The NHS is revising its process for booking Covid vaccinations after the discovery of a “seriously shocking failure” that leaked medical data from the site.
The website lets users make appointments using their NHS number or, if they do not have it to hand, some basic identity information. But in the process, users’ vaccination status is disclosed, allowing anyone who possesses basic personal details of a friend, colleague or stranger to find out what should be confidential medical information.
Employers would therefore, in theory, be able to trivially find out which of their staff had been vaccinated, for instance, while others may feel under pressure not to get the vaccine for fear of criticism from anti-vaccination friends or colleagues.
The problem comes because of the different responses the vaccination website gives to users based on their vaccination status. For users who haven’t had any jabs, entering personal details takes them straight through to a standard screening page, while for users who have had their first shot and booked their second, they are presented with a screen asking for their booking reference to continue.
But for those people who have received both vaccinations, simply entering the basic biographical information takes them straight to a page which says “you have had both of your appointments”. Worst of all, for those users who have had only one jab through a GP, and haven’t booked a second, the screen lets them book their follow-up then and there, without any further verification.
“This is a seriously shocking failure to protect patients’ medical confidentiality at a time when it could not be more important,” said Silkie Carlo, the director of privacy group Big Brother Watch.
“This online system has left the population’s Covid vaccine statuses exposed to absolutely anyone to pry into. Date of birth and postcode are fields of data that can be easily found or bought, even on the electoral roll.
“This is personal health information that could easily be exploited by companies, insurers, employers or scammers. Robust protections must be put in place immediately and an urgent investigation should be opened to establish how such basic privacy protections could be missing from one of the most sensitive health databases in the country.”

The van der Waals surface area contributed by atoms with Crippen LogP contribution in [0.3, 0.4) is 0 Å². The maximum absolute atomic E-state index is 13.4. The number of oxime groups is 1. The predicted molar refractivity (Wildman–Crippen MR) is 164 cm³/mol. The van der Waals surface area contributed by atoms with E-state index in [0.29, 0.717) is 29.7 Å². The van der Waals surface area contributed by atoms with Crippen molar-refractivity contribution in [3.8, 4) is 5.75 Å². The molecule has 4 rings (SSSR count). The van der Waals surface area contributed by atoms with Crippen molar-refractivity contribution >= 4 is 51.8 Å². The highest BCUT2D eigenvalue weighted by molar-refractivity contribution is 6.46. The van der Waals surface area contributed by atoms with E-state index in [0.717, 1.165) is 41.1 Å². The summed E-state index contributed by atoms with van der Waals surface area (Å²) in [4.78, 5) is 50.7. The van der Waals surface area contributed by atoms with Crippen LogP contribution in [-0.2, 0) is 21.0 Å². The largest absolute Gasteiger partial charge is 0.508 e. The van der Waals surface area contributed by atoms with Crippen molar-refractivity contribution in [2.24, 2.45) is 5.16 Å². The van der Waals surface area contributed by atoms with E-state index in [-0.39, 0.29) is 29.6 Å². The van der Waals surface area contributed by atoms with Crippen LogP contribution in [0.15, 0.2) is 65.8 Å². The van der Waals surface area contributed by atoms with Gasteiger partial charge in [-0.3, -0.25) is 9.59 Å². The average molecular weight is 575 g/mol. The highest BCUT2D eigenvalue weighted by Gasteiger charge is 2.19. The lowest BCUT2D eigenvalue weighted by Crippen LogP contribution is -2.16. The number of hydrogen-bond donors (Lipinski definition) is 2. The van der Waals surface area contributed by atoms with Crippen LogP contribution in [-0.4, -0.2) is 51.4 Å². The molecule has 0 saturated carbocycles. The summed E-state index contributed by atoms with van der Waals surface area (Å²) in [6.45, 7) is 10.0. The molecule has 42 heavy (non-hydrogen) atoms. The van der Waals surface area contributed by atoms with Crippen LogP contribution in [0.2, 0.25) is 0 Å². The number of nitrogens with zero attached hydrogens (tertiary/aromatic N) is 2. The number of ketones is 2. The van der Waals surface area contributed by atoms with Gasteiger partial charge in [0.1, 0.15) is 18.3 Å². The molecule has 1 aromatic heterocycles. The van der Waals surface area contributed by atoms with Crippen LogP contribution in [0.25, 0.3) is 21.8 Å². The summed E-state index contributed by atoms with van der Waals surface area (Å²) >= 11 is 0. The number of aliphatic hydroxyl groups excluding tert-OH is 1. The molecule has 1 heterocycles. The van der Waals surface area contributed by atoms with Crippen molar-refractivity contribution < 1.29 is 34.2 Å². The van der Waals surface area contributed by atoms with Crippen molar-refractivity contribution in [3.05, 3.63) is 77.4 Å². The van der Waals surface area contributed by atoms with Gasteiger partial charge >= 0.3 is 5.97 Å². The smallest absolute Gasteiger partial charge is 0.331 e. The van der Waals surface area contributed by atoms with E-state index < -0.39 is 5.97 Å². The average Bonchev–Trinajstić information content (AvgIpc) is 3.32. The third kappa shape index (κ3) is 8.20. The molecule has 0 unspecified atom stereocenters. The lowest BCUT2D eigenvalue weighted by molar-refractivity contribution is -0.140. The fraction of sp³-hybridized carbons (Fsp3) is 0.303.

A spokesperson for the national data guardian for health and social care, who regulates the use of medical data, confirmed the concerns. “The office of the national data guardian has been contacted by two individuals about the way that the coronavirus booking website works,” she said.
“It is important that it is as simple and easy as possible for people to book their vaccinations and we understand that the website has been developed to support this aim. The NDG has contacted the organisations which run the website to ensure that they are aware of the concerns that have been raised and will discuss with them the twin important aims of protecting confidentiality whilst maintaining easy access to vaccinations for the public.”
NHS Digital said it was working to revise the pages, and a spokesperson said: “The online ‘book a coronavirus vaccination’ service has enabled millions of people to book their vaccinations quickly and easily, with over 17m first and second dose appointments made in over four months.
“The system does not have any direct access to anyone’s medical record and people should not be fraudulently using the service – it should only be used by people booking their own vaccines or for someone who has knowingly provided their details for this purpose.”